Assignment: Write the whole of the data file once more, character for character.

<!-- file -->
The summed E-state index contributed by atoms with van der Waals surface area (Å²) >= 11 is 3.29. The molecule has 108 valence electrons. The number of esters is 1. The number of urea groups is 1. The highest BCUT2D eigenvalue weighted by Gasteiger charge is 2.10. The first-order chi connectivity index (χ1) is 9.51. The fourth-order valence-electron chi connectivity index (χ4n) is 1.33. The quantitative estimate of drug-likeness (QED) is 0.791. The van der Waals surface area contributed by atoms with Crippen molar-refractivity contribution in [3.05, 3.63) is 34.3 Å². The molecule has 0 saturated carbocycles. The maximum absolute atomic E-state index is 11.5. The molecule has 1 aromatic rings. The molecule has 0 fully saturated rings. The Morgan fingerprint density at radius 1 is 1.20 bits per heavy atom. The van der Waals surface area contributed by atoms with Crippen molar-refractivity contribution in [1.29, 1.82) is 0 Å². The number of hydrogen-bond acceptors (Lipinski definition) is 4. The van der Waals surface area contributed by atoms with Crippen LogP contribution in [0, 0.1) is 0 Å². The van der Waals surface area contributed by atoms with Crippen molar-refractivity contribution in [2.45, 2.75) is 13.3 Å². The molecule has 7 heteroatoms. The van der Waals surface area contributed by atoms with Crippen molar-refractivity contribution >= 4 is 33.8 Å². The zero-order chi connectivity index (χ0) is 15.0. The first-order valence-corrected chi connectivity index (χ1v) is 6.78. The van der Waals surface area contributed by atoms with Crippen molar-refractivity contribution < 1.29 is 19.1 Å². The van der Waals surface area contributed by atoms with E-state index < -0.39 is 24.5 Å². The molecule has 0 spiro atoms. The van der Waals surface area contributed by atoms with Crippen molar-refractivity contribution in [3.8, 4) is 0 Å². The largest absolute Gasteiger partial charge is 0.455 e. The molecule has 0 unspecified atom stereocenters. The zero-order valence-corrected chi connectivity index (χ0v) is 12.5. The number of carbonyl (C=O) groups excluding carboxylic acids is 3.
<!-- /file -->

The summed E-state index contributed by atoms with van der Waals surface area (Å²) >= 11 is 3.29. The molecule has 108 valence electrons. The number of esters is 1. The number of urea groups is 1. The highest BCUT2D eigenvalue weighted by Gasteiger charge is 2.10. The first-order chi connectivity index (χ1) is 9.51. The fourth-order valence-electron chi connectivity index (χ4n) is 1.33. The quantitative estimate of drug-likeness (QED) is 0.791. The van der Waals surface area contributed by atoms with Crippen molar-refractivity contribution in [3.05, 3.63) is 34.3 Å². The molecule has 0 saturated carbocycles. The maximum absolute atomic E-state index is 11.5. The molecule has 1 aromatic rings. The molecule has 0 fully saturated rings. The Morgan fingerprint density at radius 1 is 1.20 bits per heavy atom. The van der Waals surface area contributed by atoms with Crippen molar-refractivity contribution in [1.29, 1.82) is 0 Å². The number of hydrogen-bond acceptors (Lipinski definition) is 4. The van der Waals surface area contributed by atoms with Crippen LogP contribution in [0, 0.1) is 0 Å². The van der Waals surface area contributed by atoms with Crippen molar-refractivity contribution in [2.45, 2.75) is 13.3 Å². The molecule has 7 heteroatoms. The van der Waals surface area contributed by atoms with Crippen molar-refractivity contribution >= 4 is 33.8 Å². The zero-order chi connectivity index (χ0) is 15.0. The first-order valence-corrected chi connectivity index (χ1v) is 6.78. The van der Waals surface area contributed by atoms with Crippen molar-refractivity contribution < 1.29 is 19.1 Å². The van der Waals surface area contributed by atoms with E-state index < -0.39 is 24.5 Å². The molecule has 0 spiro atoms. The van der Waals surface area contributed by atoms with Crippen molar-refractivity contribution in [3.8, 4) is 0 Å². The largest absolute Gasteiger partial charge is 0.455 e. The molecule has 0 unspecified atom stereocenters. The zero-order valence-corrected chi connectivity index (χ0v) is 12.5. The number of carbonyl (C=O) groups excluding carboxylic acids is 3.